Tommy Støckel

Frankfurter Kunstverein

There’s a story about Max Bill, the director of the Ulmer Hochschule für Gestaltung, which after 1945 aimed to follow in the tradition of the Weimar Bauhaus. It is said that he could be driven into a state of white-hot fury by a bouquet of flowers placed in one of the school’s rooms. The plants’ exuberant forms went against the strict clarity of modernism, based on the principle of the square and the view that this form has eternal and universal validity; flowers, by contrast, wilt and fade. In his sculptures and installations, the Danish artist Tommy Støckel questions precisely these two basic principles of modernism: its right-angled rigidity and its insistence on the universal, eternal validity of this module.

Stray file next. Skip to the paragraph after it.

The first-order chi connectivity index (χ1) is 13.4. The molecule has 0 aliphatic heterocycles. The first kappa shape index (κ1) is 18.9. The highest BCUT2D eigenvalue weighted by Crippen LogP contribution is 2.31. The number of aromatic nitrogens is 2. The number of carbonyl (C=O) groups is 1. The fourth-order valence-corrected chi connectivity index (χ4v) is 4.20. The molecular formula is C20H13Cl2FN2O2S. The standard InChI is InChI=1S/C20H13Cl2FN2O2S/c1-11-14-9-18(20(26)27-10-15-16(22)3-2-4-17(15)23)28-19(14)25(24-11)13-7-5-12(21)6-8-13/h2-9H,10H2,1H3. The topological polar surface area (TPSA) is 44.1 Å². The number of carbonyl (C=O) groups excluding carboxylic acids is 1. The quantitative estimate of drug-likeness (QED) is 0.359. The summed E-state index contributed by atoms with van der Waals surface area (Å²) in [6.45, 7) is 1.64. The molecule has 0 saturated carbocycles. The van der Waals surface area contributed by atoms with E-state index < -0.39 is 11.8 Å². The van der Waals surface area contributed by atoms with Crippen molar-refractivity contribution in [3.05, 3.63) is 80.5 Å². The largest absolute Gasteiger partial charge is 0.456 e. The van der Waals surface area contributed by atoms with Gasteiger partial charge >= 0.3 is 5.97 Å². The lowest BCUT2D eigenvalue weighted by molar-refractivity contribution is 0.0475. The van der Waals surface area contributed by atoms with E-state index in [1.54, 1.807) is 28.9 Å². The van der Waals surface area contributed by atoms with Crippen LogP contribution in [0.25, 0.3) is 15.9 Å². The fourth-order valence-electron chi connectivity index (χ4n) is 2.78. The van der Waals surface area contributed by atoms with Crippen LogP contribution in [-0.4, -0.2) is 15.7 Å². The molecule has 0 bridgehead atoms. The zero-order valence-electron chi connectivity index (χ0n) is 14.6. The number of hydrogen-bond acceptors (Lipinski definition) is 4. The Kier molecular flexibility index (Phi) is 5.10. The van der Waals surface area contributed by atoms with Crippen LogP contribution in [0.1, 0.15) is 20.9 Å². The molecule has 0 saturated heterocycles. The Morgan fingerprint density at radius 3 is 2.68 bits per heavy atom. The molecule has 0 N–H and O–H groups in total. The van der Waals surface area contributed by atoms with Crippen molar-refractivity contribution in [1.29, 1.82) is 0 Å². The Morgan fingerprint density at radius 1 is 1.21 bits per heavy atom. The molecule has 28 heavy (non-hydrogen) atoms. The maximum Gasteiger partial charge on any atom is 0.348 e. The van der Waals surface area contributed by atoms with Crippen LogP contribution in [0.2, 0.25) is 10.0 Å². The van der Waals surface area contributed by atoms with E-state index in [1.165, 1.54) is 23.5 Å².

Støckel’s deconstructive riposte to the principles of modernism was the final show in a series of four—ironically titled “Ist das Leben nicht schön?” (Isn’t Life Beautiful?)—that

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